For many of our clients during the saving and accumulation stage of life, we recommend they take as much strategic risk as they can in their portfolio in order to maximize growth. Our conviction is that growth is found with a globally diversified 100% allocation to equities. But when you switch from saving into your portfolio while working to spending from your portfolio in retirement, it makes sense to take your “foot off the gas” in terms of investment risk so that your portfolio is gradually prepared for your retirement needs. This way once you enter retirement you have a more balanced portfolio that includes some lower risk investments in a diversified fixed income allocation. That way you have higher portfolio income and a stable source of principal in your portfolio to cover spending needs for periods when stocks are underperforming.
The challenge is that this planning needs to be done over time so that you aren’t 100% exposed to stock market volatility as you near retirement. Planning for all your portfolio adjustments a few months from retirement can put you at risk since stocks may be in a bear market (defined as a 20% drop from the prior peak) as you approach retirement. Historically US stocks (as measured by the S&P 500) have seen a bear market 11 times since 1945, or about once every 7 years. So, you want to spread out your reallocation over several years before retirement to gradually adjust to that new retirement portfolio allocation. This can provide you with multiple price points when selling from stocks to gradually build your more conservative side of your portfolio.
Target date retirement mutual funds have gained in popularity in recent years since these funds take a similar approach of gradually making your fund holdings more heavily weighted towards bonds as you approach a retirement date. But many of these funds begin this process far earlier than we would recommend and building in these conservative investments while still far away from retirement can lead to significant missed return opportunities. For example, Vanguard’s Target Retirement 2045 Fund already has an 11% allocation to bonds for someone still 24 years away from retirement. Their 2035 fund has more than 26% in bonds with even further additions to bonds over the next 14 years until that retirement date.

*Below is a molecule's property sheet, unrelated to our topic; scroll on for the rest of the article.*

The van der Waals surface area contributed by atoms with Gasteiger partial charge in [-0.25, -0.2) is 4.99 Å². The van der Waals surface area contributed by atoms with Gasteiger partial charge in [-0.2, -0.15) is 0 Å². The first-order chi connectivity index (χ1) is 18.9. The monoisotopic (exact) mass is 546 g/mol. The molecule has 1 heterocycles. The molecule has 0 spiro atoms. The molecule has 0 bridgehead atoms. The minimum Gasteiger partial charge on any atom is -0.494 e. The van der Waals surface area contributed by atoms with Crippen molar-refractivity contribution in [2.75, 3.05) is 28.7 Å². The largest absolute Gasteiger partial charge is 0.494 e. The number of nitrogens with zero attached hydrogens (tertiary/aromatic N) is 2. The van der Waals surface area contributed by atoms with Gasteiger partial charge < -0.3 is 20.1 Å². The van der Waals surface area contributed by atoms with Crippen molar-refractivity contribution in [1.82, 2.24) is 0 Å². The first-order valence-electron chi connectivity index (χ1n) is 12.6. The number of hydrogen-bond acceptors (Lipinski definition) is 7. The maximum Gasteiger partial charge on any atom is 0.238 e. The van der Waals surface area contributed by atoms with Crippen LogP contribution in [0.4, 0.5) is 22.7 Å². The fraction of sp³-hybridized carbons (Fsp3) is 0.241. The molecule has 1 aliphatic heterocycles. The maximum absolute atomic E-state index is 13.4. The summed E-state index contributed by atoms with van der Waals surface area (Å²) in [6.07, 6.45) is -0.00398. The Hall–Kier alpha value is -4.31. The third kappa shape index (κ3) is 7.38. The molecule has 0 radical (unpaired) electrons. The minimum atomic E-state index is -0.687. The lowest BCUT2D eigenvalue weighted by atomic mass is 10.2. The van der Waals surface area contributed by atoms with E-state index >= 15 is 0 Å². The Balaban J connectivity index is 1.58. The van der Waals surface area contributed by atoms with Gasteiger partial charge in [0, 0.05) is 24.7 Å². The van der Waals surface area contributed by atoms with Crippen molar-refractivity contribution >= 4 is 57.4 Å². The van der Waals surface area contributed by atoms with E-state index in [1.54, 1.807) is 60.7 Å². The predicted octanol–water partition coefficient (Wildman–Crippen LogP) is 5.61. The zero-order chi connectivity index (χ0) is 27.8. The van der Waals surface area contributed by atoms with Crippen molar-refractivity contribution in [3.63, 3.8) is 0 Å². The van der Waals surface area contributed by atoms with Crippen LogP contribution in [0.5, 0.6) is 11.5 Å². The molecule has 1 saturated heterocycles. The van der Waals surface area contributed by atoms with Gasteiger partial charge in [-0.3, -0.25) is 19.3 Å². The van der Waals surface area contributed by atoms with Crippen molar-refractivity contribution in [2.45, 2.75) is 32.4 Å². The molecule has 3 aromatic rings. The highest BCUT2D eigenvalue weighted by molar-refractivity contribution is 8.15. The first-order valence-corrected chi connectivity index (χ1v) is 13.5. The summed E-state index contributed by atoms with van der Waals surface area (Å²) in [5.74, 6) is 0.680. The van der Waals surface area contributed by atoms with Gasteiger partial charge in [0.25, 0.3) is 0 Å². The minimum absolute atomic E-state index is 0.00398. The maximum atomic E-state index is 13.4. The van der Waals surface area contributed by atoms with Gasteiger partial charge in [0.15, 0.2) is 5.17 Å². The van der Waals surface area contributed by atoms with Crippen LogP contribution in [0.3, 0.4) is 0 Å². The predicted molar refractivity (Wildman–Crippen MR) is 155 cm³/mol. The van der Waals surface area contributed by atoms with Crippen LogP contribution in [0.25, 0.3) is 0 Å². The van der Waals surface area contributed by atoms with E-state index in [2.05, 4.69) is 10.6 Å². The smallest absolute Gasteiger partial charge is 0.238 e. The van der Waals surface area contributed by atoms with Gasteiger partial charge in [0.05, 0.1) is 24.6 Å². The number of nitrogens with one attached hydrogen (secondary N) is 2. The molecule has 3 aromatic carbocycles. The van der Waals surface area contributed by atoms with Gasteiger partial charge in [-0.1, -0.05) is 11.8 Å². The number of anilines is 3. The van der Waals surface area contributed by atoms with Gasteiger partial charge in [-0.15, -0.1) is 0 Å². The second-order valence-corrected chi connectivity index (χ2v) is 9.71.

We generally recommend clients begin this transition as they get 5-6 years away from their anticipated retirement. This way if a job loss or disability causes a retirement date a few years earlier than anticipated, their portfolio adjustments are already well underway. This transition can include staggered sales of stocks, or you can also make this adjustment over time by just directing all of your future savings to buy fixed income so that this allocation builds up slowly through each 401k contribution or monthly personal investment account deposit. How soon you should begin this transition and what your end target in fixed income should be all depends on the particulars of your financial plan and spending goals in retirement, which your Parsec Advisor can review in detail with you. Other ways to lower risk of your overall financial plan can include paying down debt or refinancing so your mortgage is paid off at your target retirement date.
Even though we rarely recommend a 100% equity allocation for a retired client, we do favor keeping a significant portfolio allocation to the stock market in retirement. This way you can still ideally see growth of your portfolio longterm if your spending is kept to a moderate fixed percentage of roughly 4-5%. This portfolio spending illustration highlights the ability for spending in dollar terms to increase over long time frames with an all-equity allocation, although with spending cuts required during bear markets. A more balanced portfolio can be designed to moderate volatility in the portfolio and spending fluctuations to provide more stability throughout retirement.
Once you are in retirement, read our President Bill Hansen’s perspective on retirement income.